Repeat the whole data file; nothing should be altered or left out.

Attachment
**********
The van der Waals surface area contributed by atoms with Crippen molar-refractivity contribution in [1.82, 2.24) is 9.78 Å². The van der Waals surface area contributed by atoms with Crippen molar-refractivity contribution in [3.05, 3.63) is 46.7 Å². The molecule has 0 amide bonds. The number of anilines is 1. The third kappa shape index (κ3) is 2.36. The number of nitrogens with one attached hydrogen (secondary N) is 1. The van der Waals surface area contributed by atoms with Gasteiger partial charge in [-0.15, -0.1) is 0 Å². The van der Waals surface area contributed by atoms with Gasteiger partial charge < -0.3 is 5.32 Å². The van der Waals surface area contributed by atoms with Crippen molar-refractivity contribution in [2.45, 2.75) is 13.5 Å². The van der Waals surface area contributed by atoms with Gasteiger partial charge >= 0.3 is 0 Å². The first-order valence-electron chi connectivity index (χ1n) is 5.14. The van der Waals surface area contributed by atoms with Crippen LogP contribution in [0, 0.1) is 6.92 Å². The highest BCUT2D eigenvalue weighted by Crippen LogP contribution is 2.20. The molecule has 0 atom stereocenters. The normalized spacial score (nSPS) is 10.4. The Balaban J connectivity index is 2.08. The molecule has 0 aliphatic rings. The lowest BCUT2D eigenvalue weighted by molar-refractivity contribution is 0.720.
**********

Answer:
The van der Waals surface area contributed by atoms with Crippen molar-refractivity contribution in [1.82, 2.24) is 9.78 Å². The van der Waals surface area contributed by atoms with Crippen molar-refractivity contribution in [3.05, 3.63) is 46.7 Å². The molecule has 0 amide bonds. The number of anilines is 1. The third kappa shape index (κ3) is 2.36. The number of nitrogens with one attached hydrogen (secondary N) is 1. The van der Waals surface area contributed by atoms with Gasteiger partial charge in [-0.15, -0.1) is 0 Å². The van der Waals surface area contributed by atoms with Gasteiger partial charge < -0.3 is 5.32 Å². The van der Waals surface area contributed by atoms with Crippen molar-refractivity contribution in [2.45, 2.75) is 13.5 Å². The van der Waals surface area contributed by atoms with Gasteiger partial charge >= 0.3 is 0 Å². The first-order valence-electron chi connectivity index (χ1n) is 5.14. The van der Waals surface area contributed by atoms with Crippen LogP contribution in [0, 0.1) is 6.92 Å². The highest BCUT2D eigenvalue weighted by Crippen LogP contribution is 2.20. The molecule has 0 atom stereocenters. The normalized spacial score (nSPS) is 10.4. The Balaban J connectivity index is 2.08. The molecule has 0 aliphatic rings. The lowest BCUT2D eigenvalue weighted by molar-refractivity contribution is 0.720.